SBJ/Aug. 25-31, 2014/Marketing and Sponsorship

Change lets sponsors cut to the Chase

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Last December, executives with the Chicago-based consultancy Wunderman sat down to write a promotional plan for client AARP should its driver, Jeff Gordon, qualify for NASCAR’s Chase for the Sprint Cup Championship.

In years past, the Chase plan would remain on a shelf until late July or August when the Chase drivers would be determined. But this year, Wunderman pulled the plan out in May after Gordon won a race, which automatically qualified him for NASCAR’s new, 16-driver Chase. The win gave AARP a two-month head start in planning food drives and other promotional activities during the Chase, which begins Sept. 14.

“We were able to start thinking about [the AARP Drive to End Hunger Platform] with more confidence than ever before,” said Dan Richlen, Wunderman’s senior vice president of group accounts. “It’s been a big help.”

AARP’s ability to make its promotional plans earlier than in years past was one of the things NASCAR hoped would happen when it overhauled its Chase format before the 2014 season and created a system in which drivers who win “regular-season” races qualify for the “postseason.” By giving marketers more lead time to develop promotions, it hoped there would be more marketing around the Chase and the additional marketing would increase awareness of it.

So far, the results are mixed.

With less than a month to go before the Chase, 12 drivers had won races and locked a spot in the postseason. Four of those drivers’ primary sponsors said the change had helped promotional plans (Shell-Pennzoil, AARP, Miller Lite and FedEx), four said it hadn’t affected planning (Budweiser, Lowe’s, M&M’s, National Guard) and three sponsors are new to the Chase (Haas Automation, Smithfield and JTG Daugherty Racing’s Clorox, Kingsford, Scott and others).

Representatives with Roush Fenway Racing, which works with Fastenal, didn’t return calls for comment.

Miller Lite, which sponsors the No. 2 car driven by Brad Keselowski, adjusted its marketing plan for this season after he won a race in April. The brand planned to roll out a series of videos this summer that featured Keselowski answering fan questions as “Bartender Brad,” a seasoned barkeep with feedback on everything from his favorite celebrity couple to how long to shake shaving cream before using it. But after Keselowski qualified for the Chase, it postponed the release and plans to launch the series during the week of the first Chase race at Chicagoland Speedway.

“With this new format, we know there will be additional engagement from avid and casual fans,” said Adam Dettman, MillerCoors director of sports and entertainment marketing. “Knowing the attention will be there in a major market like Chicago and knowing the league [NASCAR] will be there with its resources, it’s a great platform to launch our content and amplify awareness of it.”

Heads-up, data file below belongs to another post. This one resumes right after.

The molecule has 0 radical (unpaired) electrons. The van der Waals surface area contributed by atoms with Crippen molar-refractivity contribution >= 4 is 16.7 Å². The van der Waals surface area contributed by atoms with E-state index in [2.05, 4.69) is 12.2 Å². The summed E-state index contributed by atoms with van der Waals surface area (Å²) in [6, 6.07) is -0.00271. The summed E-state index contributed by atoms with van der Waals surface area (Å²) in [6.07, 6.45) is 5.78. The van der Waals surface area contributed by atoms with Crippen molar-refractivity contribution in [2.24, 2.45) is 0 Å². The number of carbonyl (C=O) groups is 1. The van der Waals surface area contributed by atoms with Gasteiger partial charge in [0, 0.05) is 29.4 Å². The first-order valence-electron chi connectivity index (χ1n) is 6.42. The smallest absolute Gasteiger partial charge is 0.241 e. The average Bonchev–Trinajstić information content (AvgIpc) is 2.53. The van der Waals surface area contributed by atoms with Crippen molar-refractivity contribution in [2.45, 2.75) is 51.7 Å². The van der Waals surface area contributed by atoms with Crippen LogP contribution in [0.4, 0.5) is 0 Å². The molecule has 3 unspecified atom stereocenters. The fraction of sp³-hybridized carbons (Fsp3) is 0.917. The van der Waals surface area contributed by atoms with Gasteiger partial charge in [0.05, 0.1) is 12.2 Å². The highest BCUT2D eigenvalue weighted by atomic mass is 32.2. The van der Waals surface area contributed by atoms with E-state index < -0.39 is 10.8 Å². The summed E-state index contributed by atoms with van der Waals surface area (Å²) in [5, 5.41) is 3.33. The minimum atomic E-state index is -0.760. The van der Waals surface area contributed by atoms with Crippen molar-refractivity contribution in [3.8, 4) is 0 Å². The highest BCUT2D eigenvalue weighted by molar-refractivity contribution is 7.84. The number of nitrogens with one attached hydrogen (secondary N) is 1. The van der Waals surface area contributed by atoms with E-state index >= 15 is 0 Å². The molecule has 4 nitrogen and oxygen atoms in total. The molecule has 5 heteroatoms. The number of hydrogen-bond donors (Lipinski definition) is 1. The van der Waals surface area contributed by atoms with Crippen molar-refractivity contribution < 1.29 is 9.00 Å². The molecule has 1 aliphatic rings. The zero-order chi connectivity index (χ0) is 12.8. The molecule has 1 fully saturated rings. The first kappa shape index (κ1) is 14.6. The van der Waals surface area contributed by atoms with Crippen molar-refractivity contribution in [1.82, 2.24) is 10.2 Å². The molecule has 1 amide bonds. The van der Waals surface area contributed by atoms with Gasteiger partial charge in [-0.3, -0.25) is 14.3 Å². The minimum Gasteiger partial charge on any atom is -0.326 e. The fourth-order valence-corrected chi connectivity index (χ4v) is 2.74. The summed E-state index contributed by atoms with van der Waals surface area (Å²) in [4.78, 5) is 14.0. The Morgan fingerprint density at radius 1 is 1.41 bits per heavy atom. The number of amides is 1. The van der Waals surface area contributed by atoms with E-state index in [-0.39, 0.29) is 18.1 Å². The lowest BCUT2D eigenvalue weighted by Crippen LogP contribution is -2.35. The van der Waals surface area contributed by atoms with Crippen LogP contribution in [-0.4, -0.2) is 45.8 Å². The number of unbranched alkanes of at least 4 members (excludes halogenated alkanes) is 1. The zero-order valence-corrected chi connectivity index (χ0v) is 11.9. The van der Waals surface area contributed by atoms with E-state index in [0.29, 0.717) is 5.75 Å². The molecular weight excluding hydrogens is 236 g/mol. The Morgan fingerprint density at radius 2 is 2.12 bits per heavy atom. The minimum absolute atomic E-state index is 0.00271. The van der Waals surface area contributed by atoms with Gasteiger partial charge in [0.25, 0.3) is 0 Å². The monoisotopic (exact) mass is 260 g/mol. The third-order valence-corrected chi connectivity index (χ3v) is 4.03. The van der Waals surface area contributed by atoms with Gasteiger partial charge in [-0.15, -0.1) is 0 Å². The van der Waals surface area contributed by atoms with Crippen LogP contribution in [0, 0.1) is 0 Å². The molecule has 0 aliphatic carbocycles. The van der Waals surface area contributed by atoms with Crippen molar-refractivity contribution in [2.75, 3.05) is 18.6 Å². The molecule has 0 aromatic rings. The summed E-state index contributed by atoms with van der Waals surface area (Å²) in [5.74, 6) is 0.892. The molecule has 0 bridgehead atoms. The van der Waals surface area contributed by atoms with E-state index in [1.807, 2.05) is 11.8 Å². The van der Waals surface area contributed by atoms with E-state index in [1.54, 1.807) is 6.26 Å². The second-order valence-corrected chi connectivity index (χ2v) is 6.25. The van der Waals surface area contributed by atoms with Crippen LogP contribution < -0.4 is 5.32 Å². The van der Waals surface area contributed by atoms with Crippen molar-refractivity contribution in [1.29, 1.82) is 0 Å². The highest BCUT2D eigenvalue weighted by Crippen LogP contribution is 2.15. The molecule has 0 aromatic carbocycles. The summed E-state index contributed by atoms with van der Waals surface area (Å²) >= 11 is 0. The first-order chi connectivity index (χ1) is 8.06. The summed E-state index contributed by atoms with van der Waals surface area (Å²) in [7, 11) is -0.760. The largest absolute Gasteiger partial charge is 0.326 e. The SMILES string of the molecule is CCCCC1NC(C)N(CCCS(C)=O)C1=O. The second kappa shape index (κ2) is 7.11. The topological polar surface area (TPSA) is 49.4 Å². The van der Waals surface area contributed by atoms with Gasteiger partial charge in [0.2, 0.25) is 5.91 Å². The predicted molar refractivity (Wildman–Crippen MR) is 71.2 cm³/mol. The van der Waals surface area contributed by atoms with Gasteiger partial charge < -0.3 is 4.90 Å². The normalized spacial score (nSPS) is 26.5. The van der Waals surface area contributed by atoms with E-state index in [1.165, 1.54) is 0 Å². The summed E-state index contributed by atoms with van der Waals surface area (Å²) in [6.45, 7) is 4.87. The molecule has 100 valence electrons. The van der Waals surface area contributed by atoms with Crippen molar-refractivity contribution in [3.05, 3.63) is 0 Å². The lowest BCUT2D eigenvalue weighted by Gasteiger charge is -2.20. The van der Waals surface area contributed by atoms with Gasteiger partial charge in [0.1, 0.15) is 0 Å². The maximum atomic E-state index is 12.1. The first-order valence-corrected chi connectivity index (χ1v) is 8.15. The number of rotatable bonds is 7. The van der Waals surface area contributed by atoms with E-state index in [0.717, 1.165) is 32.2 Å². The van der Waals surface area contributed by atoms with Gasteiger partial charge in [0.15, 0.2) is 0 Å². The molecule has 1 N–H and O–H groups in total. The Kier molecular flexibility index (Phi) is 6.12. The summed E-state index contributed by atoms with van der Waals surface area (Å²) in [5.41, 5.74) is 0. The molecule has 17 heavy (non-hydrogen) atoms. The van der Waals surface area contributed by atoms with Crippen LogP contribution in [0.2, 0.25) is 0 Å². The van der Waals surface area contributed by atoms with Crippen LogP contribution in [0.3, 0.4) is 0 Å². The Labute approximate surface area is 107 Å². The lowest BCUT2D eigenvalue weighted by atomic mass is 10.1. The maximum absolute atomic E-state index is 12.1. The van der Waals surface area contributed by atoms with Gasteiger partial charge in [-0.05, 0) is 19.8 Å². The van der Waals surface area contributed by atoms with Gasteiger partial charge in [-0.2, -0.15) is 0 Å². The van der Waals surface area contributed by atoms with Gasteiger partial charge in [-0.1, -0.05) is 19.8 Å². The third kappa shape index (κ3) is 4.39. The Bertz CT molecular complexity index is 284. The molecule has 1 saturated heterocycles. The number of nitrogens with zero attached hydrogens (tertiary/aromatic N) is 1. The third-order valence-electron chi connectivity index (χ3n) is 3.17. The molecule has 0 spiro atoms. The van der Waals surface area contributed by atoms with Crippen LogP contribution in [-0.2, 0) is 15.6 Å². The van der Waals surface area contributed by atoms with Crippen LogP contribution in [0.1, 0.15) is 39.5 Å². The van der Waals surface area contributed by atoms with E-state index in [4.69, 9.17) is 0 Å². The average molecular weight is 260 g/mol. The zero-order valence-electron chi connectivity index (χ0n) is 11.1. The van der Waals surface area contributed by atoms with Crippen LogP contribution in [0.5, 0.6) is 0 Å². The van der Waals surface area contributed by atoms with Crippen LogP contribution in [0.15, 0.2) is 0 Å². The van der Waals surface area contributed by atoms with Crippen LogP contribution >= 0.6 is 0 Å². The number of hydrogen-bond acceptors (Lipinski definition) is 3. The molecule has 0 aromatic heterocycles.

Shell-Pennzoil, which sponsors the No. 22 driven by Joey Logano, began planning its Chase promotions six weeks earlier than it has in previous years. The company plans to have digital advertising and online marketing that highlight Logano’s presence in the Chase.

Shell will do about the same amount of promotions as it’s done in years past because the budget will be the same, said Heidi Massey-Bong, Shell’s director of NASCAR. She hopes the company will be able to do more promotions next year during the Chase now that NASCAR has shifted to a format where race winners qualify.

“I would hope we would activate stronger,” Massey-Bong said. “From a retail perspective next year, we will be promoting motorsports, stronger, bigger and better.”

While those companies have seen benefits from being able to make plans earlier, a host of marketers said the new format hasn’t changed their plans and shouldn’t change how companies approach the Chase.

Team Epic Principal Dave Grant said that he advises all of the firm’s clients to make annual marketing plans that are “performance proof” and not determined by results on the track. The agency then works with clients such as FedEx, the sponsor of the No. 11 car driven by Denny Hamlin, to develop supplemental plans that can be used if there is success on the track.

“The change — win and you’re in — doesn’t impact us,” Grant said. “Does it help partners know a little earlier they’re in the Chase? Sure, but we don’t think preparing plans dependent on success is a smart move for anyone.”

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